Hi, I'm Erin. WELCOME!
I’m a marketing and communications strategist & manager. I focus on brand building, growth marketing, content and social media marketing for transformative tech, lifestyle, e-commerce and media brands.
I love my work, but before I dive into that, let me tell you a little bit about how I got here.
I’ve always been passionate about …
research writing & systems change
I’m a pretty cerebral person with insatiable curiosity. I’ve always been driven to look deeply at persistent and pervasive challenges, identify patterns, and write about what’s going on in the world. So, growing up I wanted to become a journalist. I imagined reporting from humanitarian crises and publishing articles that would shape public opinion and change the world…
However, when I started college in 2005, traditional media was in turmoil. Web 2.0 was taking off and enabling more people to communicate at scale than ever before. It transformed the Internet from a “dark and anonymous place” to an interactive virtual reality and threatened mass media channels.
The effects of web 2.0 on traditional media were so profound that the CU Boulder School of Journalism in which I intended to enroll temporarily closed, so I decided to study political science and the subject matters with which I was concerned instead. My poli sci coursework exposed me to myriad social, environmental and economic problems and mechanisms for solving them, which is what I wanted to write about, anyways.
By the time I got my degree in 2014, web 2.0 had opened up profound new ways for brands and organizations to communicate directly with their target audience. The idea of writing on behalf of brands and organizations with missions I supported really excited me and is how I found my way to brand storytelling, content marketing– a form of new media– and my segue into all things comms, media and marketing.
My career in marketing has progressed, but I’ve never been able to pull myself away from studying complex systems and challenges we face in the world.
And recently I realized that, ironically, one of the most effective interventions for solving societal problems was the very technology that upended the traditional media landscape: the Internet.
In poli sci we studied taxation, subsidies, incentives, constraints, feedback loops, and policy frameworks, all useful leverage points, but all mostly dealt with the existing paradigm. We never discussed the paradigm-shifting potential of breakthrough technology such as web 2.0, and now, web 3.0.
Web 2.0 brought us social media, mobile apps, cloud storage and was the genesis of an unprecedented digital age. But these services have been almost entirely owned by just a few incomprehensibly powerful telecom and tech giants that, along with institutional actors, have compromised the free and open internet.
Centralized online service providers like Google, Apple, Amazon Web Services, and Facebook provide us invaluable internet utilities for search, storage, connectivity and communication. They act as an intermediary and provide a trust layer so that we can more securely transact and interact with one another. However, this gives them unprecedented access to our data from which they profit tremendously.
But a new web is emerging. Web 3.0 “aims to wrestle ownership away from these monopolies that rule the internet as it exists today.” The decentralizing force of web 3.0 attempts to de-throne this corporate web nobility, shift power from the center to the edges, and drive “open, trust-less and permission-less” networks.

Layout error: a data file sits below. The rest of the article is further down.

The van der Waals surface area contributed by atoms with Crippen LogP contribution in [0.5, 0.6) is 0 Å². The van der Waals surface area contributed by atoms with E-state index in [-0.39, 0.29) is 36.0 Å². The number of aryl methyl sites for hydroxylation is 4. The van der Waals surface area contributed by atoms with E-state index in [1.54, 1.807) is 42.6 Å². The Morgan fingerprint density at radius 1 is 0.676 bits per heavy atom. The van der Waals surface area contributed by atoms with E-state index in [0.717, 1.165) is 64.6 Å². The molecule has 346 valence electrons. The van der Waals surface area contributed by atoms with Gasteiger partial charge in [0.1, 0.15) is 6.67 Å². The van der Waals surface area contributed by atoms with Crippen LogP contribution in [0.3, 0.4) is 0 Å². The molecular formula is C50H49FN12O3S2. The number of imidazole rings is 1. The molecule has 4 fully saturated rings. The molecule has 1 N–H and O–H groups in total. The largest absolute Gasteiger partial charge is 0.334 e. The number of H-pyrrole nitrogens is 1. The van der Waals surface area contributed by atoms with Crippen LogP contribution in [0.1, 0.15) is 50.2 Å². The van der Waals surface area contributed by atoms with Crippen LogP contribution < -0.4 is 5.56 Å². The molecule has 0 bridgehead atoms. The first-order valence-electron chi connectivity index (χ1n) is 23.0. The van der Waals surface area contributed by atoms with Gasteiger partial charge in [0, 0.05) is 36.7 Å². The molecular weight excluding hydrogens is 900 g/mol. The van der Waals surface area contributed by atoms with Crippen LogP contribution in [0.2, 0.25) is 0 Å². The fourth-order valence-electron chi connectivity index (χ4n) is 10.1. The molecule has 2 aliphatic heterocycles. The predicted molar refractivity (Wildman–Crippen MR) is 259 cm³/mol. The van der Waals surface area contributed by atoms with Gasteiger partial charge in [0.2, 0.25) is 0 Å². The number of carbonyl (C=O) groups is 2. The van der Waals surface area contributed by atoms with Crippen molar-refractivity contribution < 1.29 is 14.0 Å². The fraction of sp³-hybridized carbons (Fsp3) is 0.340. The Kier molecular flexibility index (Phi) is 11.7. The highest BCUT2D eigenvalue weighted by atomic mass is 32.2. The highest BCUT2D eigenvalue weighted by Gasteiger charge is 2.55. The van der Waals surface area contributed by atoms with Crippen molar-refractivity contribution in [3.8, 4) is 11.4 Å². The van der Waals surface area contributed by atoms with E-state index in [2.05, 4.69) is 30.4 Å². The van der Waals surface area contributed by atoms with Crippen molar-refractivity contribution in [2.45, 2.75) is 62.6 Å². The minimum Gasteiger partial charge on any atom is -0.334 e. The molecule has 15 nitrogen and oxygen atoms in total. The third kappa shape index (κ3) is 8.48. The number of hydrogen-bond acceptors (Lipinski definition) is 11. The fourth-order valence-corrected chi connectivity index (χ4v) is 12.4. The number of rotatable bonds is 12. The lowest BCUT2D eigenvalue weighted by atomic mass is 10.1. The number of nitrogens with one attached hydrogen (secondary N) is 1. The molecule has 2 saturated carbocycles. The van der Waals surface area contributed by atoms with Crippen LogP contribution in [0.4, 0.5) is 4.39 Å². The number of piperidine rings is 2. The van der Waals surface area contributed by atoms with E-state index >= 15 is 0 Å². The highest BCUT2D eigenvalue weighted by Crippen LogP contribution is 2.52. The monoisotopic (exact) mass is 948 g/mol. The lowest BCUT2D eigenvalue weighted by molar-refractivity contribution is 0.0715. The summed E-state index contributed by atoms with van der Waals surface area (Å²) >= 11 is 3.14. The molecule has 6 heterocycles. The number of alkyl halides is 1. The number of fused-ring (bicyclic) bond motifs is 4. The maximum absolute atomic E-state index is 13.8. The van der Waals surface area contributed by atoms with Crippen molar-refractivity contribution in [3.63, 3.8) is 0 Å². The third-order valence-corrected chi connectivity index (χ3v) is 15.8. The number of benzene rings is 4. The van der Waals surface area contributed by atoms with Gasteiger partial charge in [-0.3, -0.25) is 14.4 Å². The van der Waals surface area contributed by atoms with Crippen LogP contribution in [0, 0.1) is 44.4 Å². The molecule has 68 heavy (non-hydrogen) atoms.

Web 3.0 has the paradigm-shifting potential I was seeking in my poli sci classes. Web 3.0 is facilitating peer-to-peer trust and transactions without using costly or opaque intermediaries, attempting to flip organizational structures from community input to community led, and is starting to force governments and legacy institutions to adapt to these changes.
Web 3.0 has implications across all industries, advantages for all members of society and the planet. It could radically change government structure, reduce bureaucracy, and even eliminate our current concept of corporations. Web 3.0 also stands to change the relationship between brands, organizations and consumers.
I feel deeply engaged when considering complex systems that govern our world, so I spend a lot of free time studying. I believe that preserving native habitat, protecting oceans, practicing indigenous, regenerative approaches to agriculture, and eating food from nearby are some of the most overlooked aspects of reducing the rate and intensity of human caused climate change, an area of study in which I take deep interest. I’m also interested in scaling the circular economy and leveraging blockchain technology to radically decentralize institutions where power has been traditionally concentrated. My curiosity is boundless and I enjoy seeking out primary sources.
In addition, I love to be in the kitchen and outside. In 2013, I took a NOLS course, where I spent 30 life-changing days immersed in the Alaskan wilderness. This intimate experience with living deliberately in nature stirred something deep inside me that continues to guide me. My experience in Alaska then inspired me to start rock climbing. By way of climbing, I’ve explored some of the most inspiring places in North America and pushed past my perceived physical and mental limits.
Above all, I seek to challenge myself and challenge norms, pursue adventure and rigorous thinking, cultivate mindfulness in ordinary activities, and use my marketing and communications skills for the betterment of the planet and society. As I continue on this journey, I fall more humbly and deeply in love with all that nature provides.